Lubell Twins Pressured From Top 'Record' Jobs
Twins Resign After 'Record' Staff, Alumni Turn on Squeeze; Faculty Ponders Action
David L. and Jonathan W. Lubell 2L resigned last week from their positions on the Law School Record as a result of pressure from members of the paper's staff and threats of possible withdrawal of alumni support of the weekly.
The Law School faculty, meanwhile, has postponed decision on what, if any, action it will take against the Lubells. The matter came up for lengthy discussion at a faculty meeting Tuesday. A two-thirds vote is necessary for the dismissal of a student from the school.
The twin brothers invoked the Fifth Amendment in testimony before the Jenner Committee on Thursday and Friday, March 26 and 27. They refused to answer questions about Communist organizing activities at Cornell, New York, and the Law School, on the grounds that it might tend to incriminate them.
David Lubell resigned from the post of President of the Record and Jonathan from the Associate Editorship, to which they had been recently elected.
Lewis New President
Herbert D. Lewis 2L was elected President and Burton T. Gans 2L Associate Editor to replace them.
The resignations came after three special meetings and a week of often bitter wrangling among members of the Record.
On Wednesday, March 25, before the Jenner hearings, the Record decided by a margin of one vote to withdraw announcement of the Lubell's election from the next day's issue.
The editors were forced to delay distribution of the paper until Friday and to substitute for the election story a four-year-old article comparing the Harvard and Yale Law Schools.
Vote Down Dismissal
The Record called a second special meeting Sunday evening, after the hearings, at which the brothers placed their resignations on the table. The board voted, after three and a half hours of heated debate, to accept their resignations from their executive posts. The staff, however, turned down a proposal that the Lubells be immediately thrown off the paper.
In the next three days considerable pressure was brought on the Lubells to get them to quit the paper completely. It was also intimated that several important members of the Law School faculty were disturbed by the closeness of the two previous votes.
Another key factor was the proximity of the annual spring meeting of the Law School Alumni Association, at which it will decide whether or not to renew its annual contract to buy over 6,000 copies of the Record each week for mailing to alumni.
Several members of the Association have complained about this expenditure in the past. It was feared that if the Lubells stayed on the Record, the Alumni might decide that they could spend their money more wisely in other ways.
Quit Paper Completely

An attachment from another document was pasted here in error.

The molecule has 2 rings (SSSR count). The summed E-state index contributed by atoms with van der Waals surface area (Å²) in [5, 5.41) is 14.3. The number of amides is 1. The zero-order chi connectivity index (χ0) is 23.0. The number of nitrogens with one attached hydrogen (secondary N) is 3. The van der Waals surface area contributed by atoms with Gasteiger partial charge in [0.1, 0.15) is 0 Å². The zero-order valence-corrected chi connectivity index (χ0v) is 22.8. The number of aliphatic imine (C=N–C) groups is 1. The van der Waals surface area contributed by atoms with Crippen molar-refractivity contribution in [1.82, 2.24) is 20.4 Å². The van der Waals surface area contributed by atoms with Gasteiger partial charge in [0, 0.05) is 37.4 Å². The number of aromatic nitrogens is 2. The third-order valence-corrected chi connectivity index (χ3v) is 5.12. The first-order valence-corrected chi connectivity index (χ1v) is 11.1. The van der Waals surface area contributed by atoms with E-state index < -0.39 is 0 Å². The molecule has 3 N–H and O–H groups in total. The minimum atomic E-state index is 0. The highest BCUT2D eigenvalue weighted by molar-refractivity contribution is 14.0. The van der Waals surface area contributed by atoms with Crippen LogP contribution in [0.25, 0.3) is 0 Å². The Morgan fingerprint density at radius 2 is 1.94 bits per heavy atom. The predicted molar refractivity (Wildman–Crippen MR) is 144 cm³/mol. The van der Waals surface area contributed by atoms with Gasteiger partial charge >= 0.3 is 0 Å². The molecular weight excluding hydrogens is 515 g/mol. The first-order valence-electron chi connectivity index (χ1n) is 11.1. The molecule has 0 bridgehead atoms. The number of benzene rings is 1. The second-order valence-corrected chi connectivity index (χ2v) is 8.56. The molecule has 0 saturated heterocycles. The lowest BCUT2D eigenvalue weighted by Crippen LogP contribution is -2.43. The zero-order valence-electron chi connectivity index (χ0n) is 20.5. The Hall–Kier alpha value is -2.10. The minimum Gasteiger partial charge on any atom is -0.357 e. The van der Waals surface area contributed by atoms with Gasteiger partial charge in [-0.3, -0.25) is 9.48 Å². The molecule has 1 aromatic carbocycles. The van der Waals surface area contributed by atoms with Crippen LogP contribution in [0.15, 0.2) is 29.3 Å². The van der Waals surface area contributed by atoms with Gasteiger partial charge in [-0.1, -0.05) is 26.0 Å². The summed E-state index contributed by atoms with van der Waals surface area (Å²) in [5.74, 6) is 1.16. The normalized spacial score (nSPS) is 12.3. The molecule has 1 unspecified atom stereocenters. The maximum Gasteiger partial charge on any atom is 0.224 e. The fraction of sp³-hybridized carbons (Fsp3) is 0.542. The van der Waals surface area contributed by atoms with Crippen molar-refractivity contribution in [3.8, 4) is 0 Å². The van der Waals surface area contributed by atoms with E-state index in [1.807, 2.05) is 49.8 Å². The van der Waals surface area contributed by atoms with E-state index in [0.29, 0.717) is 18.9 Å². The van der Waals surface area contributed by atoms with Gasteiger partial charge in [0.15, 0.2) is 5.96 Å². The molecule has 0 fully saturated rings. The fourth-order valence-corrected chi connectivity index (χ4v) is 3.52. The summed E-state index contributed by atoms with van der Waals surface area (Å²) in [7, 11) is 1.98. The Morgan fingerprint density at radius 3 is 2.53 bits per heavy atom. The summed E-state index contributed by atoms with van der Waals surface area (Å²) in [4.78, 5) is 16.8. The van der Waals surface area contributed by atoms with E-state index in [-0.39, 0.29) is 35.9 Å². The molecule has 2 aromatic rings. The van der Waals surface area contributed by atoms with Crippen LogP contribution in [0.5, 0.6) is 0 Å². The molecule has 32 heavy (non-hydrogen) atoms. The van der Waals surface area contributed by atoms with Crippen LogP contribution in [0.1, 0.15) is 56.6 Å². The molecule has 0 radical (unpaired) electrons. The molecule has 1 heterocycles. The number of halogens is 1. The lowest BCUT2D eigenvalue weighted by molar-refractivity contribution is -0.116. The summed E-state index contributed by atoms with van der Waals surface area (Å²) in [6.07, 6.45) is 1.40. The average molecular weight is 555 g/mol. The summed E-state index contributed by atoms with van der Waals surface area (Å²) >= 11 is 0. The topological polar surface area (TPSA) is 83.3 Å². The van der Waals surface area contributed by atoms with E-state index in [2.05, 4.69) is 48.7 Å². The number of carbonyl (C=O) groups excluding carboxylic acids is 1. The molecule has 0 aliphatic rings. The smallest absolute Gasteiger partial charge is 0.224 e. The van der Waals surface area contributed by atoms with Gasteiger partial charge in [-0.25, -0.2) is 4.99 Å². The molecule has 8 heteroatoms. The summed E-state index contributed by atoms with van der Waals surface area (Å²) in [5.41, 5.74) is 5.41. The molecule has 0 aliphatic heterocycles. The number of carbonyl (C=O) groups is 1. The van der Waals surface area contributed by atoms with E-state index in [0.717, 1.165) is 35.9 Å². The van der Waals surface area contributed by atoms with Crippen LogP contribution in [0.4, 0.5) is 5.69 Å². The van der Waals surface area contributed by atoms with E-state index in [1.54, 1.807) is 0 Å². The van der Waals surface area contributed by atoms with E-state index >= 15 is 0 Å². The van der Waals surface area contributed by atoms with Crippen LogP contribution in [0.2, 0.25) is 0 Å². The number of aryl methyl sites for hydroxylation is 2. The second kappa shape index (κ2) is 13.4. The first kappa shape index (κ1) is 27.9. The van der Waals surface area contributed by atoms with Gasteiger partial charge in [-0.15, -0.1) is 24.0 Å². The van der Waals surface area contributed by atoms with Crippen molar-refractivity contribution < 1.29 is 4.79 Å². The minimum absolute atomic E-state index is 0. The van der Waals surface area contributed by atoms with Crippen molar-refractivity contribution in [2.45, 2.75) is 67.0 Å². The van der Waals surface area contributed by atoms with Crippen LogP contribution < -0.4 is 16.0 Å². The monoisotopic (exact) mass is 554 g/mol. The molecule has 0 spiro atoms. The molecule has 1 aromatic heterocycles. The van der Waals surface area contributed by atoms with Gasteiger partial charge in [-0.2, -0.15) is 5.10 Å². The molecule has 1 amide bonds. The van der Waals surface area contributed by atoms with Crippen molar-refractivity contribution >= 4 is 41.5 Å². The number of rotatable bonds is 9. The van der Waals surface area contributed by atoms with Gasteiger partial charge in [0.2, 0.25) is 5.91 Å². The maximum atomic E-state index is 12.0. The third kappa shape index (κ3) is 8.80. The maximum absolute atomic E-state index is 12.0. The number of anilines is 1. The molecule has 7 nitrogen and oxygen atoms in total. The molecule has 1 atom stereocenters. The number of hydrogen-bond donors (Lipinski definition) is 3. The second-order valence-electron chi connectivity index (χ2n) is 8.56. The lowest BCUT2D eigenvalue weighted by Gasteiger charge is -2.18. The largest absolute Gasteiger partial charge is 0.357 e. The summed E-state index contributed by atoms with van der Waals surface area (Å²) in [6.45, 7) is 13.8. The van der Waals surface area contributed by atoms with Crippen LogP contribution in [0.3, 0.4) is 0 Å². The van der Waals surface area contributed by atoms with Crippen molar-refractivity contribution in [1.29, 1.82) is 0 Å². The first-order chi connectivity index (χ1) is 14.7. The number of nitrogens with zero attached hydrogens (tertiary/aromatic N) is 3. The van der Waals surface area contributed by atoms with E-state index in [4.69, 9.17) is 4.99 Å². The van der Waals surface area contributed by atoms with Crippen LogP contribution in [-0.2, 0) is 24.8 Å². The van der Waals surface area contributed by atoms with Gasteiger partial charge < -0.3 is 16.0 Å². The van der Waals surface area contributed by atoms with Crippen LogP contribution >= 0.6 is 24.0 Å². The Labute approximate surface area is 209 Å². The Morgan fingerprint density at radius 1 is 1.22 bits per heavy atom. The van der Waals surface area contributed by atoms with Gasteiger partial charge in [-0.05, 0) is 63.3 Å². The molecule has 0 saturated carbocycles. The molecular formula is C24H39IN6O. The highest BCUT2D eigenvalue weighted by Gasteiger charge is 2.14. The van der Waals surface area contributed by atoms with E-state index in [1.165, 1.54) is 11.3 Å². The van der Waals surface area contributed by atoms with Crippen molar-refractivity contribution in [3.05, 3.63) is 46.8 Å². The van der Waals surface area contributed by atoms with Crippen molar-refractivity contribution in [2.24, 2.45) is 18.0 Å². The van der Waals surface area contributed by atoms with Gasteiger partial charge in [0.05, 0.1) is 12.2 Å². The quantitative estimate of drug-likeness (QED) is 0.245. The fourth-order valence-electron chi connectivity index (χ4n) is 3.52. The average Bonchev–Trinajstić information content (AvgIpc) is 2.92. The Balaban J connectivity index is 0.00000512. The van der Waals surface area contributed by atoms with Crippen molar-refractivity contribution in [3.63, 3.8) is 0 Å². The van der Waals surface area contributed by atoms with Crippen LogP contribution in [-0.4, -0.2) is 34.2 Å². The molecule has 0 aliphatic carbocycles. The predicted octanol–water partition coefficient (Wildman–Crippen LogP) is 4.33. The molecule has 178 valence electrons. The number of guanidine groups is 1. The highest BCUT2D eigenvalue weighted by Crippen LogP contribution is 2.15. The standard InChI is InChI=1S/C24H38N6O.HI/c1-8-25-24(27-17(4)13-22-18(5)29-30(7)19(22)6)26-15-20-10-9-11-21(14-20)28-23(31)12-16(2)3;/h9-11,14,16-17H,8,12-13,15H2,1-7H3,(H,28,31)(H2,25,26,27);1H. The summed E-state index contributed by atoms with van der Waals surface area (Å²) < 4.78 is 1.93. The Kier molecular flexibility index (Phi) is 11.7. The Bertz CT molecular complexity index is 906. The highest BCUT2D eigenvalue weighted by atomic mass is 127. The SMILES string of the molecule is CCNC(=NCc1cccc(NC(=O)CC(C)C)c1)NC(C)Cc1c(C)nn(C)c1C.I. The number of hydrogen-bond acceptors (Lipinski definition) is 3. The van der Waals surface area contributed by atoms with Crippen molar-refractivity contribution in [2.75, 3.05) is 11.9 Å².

The Lubells decided to resign from the staff on Tuesday. This decision was accepted without much argument the next day, at a staff meeting called specifically to elect a new President and Associate Editor.
The Lubells explained, in a letter published in last week's Record, that they were resigning in order "to see the Record continue to exist as the newspaper of the law students serving the Law School and to continue to express itself forthrightly on all matters, including academic freedom."
(Senator Jenner and Robert Morris, counsel for the investigating committee, had emphasized an editorial in the Record, which the Lubells had helped to write, attacking Congressional investigations into universities.)
Record States Its Stand
In an editorial last week, the Record said, "Refusal to answer questions as to present activities . . . implies directly or indirectly that the Record has in some way sheltered such activities, or fostered views that we find abhorrent.
"That implication cannot be permitted, or this paper cannot survive. Nor would it deserve to continue publication if our readers had even a lurking suspicion that our news is colored or our editorials not the expression of attitudes we believe proper for a democracy . . ."
While their status in the Law School remains in doubt, the Lubells intend to complete their studies and to seek admission to the New York State Bar.
Practice May Be Impossible
Prevailing opinion among faculty members, however, is that their refusal to testify before the Senate Committee will prevent their acceptance by any bar association in the country.
As to the hearings themselves, the Lubell's only comment is that the only reason for their being called before the public session was to harass them and to gain publicity for Committee members.
They stated that there was no substantial difference between their testimony at the Thursday executive session and the Friday public session, except that in the latter the Committee avoided questions the Lubells had been answering Thursday and repeated the ones they had not